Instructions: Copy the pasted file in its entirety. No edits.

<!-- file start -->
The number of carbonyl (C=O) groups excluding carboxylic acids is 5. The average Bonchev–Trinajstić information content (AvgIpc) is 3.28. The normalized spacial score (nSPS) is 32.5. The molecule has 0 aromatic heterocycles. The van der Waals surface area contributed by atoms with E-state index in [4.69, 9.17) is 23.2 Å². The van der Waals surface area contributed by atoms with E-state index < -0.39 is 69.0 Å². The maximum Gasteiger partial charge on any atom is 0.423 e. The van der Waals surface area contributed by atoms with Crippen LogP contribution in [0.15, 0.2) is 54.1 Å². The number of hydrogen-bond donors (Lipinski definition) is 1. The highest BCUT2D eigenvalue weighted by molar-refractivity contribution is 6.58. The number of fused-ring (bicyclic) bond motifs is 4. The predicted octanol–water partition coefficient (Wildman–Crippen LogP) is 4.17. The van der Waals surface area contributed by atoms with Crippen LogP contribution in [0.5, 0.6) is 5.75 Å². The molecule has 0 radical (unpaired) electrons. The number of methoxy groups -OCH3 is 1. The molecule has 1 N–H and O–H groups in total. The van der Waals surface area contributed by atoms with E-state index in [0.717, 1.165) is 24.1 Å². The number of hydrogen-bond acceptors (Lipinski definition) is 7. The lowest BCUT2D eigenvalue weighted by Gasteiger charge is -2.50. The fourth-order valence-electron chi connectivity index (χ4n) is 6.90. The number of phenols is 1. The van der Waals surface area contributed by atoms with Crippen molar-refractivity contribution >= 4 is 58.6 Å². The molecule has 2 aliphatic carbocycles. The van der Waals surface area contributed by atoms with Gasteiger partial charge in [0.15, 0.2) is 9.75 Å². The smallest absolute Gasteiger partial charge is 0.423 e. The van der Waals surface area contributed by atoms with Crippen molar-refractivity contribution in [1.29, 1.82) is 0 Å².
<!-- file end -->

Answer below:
The number of carbonyl (C=O) groups excluding carboxylic acids is 5. The average Bonchev–Trinajstić information content (AvgIpc) is 3.28. The normalized spacial score (nSPS) is 32.5. The molecule has 0 aromatic heterocycles. The van der Waals surface area contributed by atoms with E-state index in [4.69, 9.17) is 23.2 Å². The van der Waals surface area contributed by atoms with E-state index < -0.39 is 69.0 Å². The maximum Gasteiger partial charge on any atom is 0.423 e. The van der Waals surface area contributed by atoms with Crippen LogP contribution in [0.15, 0.2) is 54.1 Å². The number of hydrogen-bond donors (Lipinski definition) is 1. The highest BCUT2D eigenvalue weighted by molar-refractivity contribution is 6.58. The number of fused-ring (bicyclic) bond motifs is 4. The predicted octanol–water partition coefficient (Wildman–Crippen LogP) is 4.17. The van der Waals surface area contributed by atoms with Crippen LogP contribution in [0.5, 0.6) is 5.75 Å². The molecule has 0 radical (unpaired) electrons. The number of methoxy groups -OCH3 is 1. The molecule has 1 N–H and O–H groups in total. The van der Waals surface area contributed by atoms with E-state index in [0.717, 1.165) is 24.1 Å². The number of hydrogen-bond acceptors (Lipinski definition) is 7. The lowest BCUT2D eigenvalue weighted by Gasteiger charge is -2.50. The fourth-order valence-electron chi connectivity index (χ4n) is 6.90. The number of phenols is 1. The van der Waals surface area contributed by atoms with Crippen molar-refractivity contribution >= 4 is 58.6 Å². The molecule has 2 aliphatic carbocycles. The van der Waals surface area contributed by atoms with Gasteiger partial charge in [0.15, 0.2) is 9.75 Å². The smallest absolute Gasteiger partial charge is 0.423 e. The van der Waals surface area contributed by atoms with Crippen molar-refractivity contribution in [1.29, 1.82) is 0 Å².